Italeri 6485 1/35 17 pdr. SP M10 Achilles Kit First Look
|Date of Review||July 2010||Manufacturer||Italeri|
|Subject||17 pdr. SP M10 Achilles||Scale||1/35|
|Kit Number||6485||Primary Media||Styrene|
|Pros||Reboxing of the nice Academy kit||Cons||Price|
|Skill Level||Basic||MSRP (USD)||$53.00|
Originally developed as part of a mobile tank destroyer force in 1941, the M10 was composite solution to a complex problem. The US Army used a modified M4 Sherman chassis to transport a 76mm (3 inch) anti-aircraft gun in an open-top turret. The US was not the only ones to adapt an AA gun for anti-tank duties, the Germans used the 88mm AA gun against British and US armor in North Africa with devastating results.
The 'duckbill' version of the M10 was the configuration put into production later in the M10's development. The 'duckbill' was actually a more effective turret counter-weight to offset the weight of the M7 76mm main gun. The extended 'duckbill' also provided a better 50 cal machine gun mount. The M10 would phase out in favor of the highly mobile M18 (with an improved 76mm gun) and the M36 (with its 90mm Panther-plinking gun).
The British Army put the M10 to good use in its own anti-tank missions, but to make the system compatible with British logistics, they replaced the US gun with the Mark V 17 pounder that was also adopted to the British Firefly variant of the Sherman tank. The Mark V gave the Sherman and the M10 the firepower to plink virtually any armor that the German Army could field.
Italeri continues to diversify its portfolio without incurring new tooling costs. In the past, we've seen a number of kits in Italeri boxes including ESCI/ERTL, Accurate Miniatures, Revell, and more. Now we see a reboxing of Academy's beautiful M10 Achilles kit.
The kit is molded in a tan styrene and is presented on eight parts trees, not including the upper and lower hull, turret halves and the tracks. The detail is finely molded and there does not appear to be any flash on any of the parts or trees. Ejector pin marks are mostly limited to areas that will not be visible when the kit is assembled, there are a couple of spots that will need attention, primarily on the inside surface of the turret.
The M10 features a very detailed driver's and radioman's compartment, inner hull stowage, engine compartment, and even fuel tanks that can't even be seen once the model is assembled. The turret is also beautifully detailed with the Mark V main gun, secondary armament, and turret stowage. The suspension and road wheels are very nicely executed.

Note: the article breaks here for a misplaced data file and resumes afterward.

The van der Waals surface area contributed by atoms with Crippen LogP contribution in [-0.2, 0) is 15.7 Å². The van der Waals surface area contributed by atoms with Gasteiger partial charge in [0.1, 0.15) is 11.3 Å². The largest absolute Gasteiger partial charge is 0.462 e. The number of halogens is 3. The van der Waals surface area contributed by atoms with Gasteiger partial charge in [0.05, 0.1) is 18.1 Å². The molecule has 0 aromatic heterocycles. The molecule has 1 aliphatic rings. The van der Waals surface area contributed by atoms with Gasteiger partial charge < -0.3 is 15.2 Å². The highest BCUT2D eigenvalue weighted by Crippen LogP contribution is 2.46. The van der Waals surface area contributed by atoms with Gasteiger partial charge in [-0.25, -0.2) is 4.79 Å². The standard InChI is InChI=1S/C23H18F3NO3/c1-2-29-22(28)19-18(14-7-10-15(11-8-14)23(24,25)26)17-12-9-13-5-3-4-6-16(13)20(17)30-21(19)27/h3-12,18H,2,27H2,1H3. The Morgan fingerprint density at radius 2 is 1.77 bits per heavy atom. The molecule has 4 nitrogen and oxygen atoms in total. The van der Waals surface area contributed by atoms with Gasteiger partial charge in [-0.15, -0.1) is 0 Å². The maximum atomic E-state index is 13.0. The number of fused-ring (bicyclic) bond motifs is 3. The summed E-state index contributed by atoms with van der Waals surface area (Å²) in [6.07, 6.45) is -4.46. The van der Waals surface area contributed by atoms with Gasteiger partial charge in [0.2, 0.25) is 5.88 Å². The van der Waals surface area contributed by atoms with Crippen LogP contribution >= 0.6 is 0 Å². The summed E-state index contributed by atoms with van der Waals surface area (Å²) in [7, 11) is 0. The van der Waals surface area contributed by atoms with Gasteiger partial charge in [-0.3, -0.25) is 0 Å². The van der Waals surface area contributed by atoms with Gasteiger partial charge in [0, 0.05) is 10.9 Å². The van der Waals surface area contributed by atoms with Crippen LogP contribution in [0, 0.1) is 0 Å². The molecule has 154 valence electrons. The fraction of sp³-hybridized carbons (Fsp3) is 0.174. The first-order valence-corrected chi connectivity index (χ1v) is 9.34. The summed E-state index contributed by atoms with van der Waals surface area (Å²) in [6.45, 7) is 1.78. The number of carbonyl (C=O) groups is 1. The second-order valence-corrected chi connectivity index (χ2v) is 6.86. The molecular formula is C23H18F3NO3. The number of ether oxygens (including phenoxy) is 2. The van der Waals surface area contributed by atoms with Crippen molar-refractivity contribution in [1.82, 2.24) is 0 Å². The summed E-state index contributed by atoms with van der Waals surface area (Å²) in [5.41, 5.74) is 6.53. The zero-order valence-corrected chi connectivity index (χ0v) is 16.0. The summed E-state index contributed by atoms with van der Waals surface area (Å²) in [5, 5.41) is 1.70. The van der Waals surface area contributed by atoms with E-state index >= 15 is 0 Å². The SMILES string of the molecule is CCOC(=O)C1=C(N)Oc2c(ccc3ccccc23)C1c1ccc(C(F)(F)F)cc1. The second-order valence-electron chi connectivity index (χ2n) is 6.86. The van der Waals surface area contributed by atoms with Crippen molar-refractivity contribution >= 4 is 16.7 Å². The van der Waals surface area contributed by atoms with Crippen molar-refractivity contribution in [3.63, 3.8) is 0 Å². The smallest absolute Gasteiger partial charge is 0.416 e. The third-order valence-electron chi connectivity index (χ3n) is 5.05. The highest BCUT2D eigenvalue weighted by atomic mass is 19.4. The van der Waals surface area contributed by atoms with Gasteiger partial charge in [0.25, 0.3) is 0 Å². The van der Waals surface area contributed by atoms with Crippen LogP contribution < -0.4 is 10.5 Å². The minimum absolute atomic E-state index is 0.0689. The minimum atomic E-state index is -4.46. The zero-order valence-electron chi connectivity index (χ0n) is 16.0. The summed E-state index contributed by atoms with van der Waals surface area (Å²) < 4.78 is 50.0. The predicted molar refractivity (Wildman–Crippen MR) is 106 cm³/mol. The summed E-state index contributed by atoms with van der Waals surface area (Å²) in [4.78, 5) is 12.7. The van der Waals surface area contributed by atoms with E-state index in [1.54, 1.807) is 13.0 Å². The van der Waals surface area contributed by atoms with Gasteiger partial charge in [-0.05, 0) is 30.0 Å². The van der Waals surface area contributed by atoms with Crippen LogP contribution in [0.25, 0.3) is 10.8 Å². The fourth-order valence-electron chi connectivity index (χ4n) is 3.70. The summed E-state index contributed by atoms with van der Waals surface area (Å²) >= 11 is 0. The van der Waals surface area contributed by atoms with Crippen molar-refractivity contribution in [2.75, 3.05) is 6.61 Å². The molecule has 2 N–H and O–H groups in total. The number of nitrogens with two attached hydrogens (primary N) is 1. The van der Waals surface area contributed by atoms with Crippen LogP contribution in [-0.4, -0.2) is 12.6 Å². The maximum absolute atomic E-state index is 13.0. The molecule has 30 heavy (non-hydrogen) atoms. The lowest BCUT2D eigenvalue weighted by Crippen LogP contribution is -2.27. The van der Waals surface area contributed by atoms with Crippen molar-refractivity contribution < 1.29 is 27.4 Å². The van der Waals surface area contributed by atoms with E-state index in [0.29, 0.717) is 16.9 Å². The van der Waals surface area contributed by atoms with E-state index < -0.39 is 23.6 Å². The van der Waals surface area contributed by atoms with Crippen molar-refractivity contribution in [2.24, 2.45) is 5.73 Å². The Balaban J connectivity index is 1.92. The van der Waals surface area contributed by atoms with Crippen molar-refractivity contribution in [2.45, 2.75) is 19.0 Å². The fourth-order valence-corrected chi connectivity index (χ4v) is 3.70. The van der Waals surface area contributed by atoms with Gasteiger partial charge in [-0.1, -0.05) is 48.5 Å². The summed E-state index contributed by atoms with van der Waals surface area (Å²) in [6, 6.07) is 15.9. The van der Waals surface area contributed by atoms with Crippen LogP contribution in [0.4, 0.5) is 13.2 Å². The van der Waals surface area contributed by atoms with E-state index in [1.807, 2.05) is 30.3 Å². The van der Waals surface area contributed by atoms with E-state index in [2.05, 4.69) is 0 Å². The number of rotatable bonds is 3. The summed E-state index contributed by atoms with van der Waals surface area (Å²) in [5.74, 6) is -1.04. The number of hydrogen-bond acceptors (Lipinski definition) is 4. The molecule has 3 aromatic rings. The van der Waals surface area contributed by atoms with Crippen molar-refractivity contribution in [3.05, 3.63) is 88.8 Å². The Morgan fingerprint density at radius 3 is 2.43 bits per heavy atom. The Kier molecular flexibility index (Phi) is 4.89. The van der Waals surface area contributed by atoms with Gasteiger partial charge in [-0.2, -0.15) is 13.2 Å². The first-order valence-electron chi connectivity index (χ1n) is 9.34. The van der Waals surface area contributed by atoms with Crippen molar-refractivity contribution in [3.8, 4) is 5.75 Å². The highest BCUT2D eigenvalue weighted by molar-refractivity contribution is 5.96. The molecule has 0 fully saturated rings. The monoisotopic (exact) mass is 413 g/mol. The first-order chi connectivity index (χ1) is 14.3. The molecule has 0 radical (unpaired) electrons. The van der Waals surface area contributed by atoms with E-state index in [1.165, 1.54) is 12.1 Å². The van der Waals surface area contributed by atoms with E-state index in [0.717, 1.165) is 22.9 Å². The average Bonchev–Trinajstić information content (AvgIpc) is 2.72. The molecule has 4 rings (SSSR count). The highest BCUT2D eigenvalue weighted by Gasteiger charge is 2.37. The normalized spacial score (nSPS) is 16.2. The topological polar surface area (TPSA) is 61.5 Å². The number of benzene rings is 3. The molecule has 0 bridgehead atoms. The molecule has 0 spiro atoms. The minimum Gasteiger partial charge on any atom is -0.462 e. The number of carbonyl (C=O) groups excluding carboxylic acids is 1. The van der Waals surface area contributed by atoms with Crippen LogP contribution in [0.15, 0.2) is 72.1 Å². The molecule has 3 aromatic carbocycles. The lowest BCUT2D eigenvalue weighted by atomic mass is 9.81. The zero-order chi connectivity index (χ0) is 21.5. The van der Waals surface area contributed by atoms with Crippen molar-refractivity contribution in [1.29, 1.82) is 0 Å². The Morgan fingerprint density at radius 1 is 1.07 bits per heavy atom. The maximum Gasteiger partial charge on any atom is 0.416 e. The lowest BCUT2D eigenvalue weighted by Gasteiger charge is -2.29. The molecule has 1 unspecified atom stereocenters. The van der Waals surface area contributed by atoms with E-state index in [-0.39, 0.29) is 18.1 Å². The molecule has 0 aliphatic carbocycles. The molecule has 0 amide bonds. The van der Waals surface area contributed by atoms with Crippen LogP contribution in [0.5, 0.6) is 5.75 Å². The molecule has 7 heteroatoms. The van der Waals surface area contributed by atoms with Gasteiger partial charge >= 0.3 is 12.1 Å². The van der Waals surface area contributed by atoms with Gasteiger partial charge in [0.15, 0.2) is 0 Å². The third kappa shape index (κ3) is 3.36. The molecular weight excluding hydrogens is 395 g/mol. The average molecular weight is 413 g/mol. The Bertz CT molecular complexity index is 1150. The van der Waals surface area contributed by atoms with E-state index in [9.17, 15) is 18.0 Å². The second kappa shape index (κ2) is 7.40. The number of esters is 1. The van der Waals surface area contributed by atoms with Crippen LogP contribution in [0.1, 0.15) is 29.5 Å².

As you can see in the accompanying photos, this model was designed for the modeler from the start - there are no holes in the lower hull for motors, switches or battery stowage. When assembled, the lower hull mates solidly with the upper hull leaving no unsightly gaps (and daylight) as was the case with the older Tamiya kits.
Options provided in this kit include two styles of drive wheels and return rollers, two different type of transmission covers, two different styles of towing loops, two different types of towing hitches, positionable driver's and radioman's hatches (complete with periscopes), and even an additional 30 caliber machine gun to augment the 50 caliber. A complete set of ammunition is provided (stored in tubes in the hull and stored at the ready in the turret).
Numerous other details are also provided including canteens, lanterns, and even a Thomson Submachine Gun. A complete set of pioneering tools are also provided. The only minor drawback that I can find in this kit involves the pioneering tools, well actually where they mount. The rear of the hull has silhouettes molded to show where to place the tools, and while this might be helpful for some, it will need to be removed with a little light sanding.
The kit provides marking options for four examples:
- M10, 1 Bn/7 AT Regt/2 AD, Polish Army, Italy, 1945
- M10, 1 Bn/1 AT Regt/1 AD, Polish Army, Netherlands, 1944
- M10, 1 Bn/75 AT Regt/Royal Artillery/11 AD, British Army, Belgium 1945
- M10, 21 AT Regt/Royal Artillery/Guard Armored Div, British Army, Netherlands, 1944
The Academy M10 and M36 releases nearly 10 years ago raised the bar on armor kits and we've seen that bar continue to rise with the proliferation of Trumpeter and DML kits on the market. What is nice about the Academy kits is that while these do have lots of good detail, they haven't over-engineered the kits with painfully small parts to make construction of these kits overly painful.
My sincere thanks to MRC for this review sample!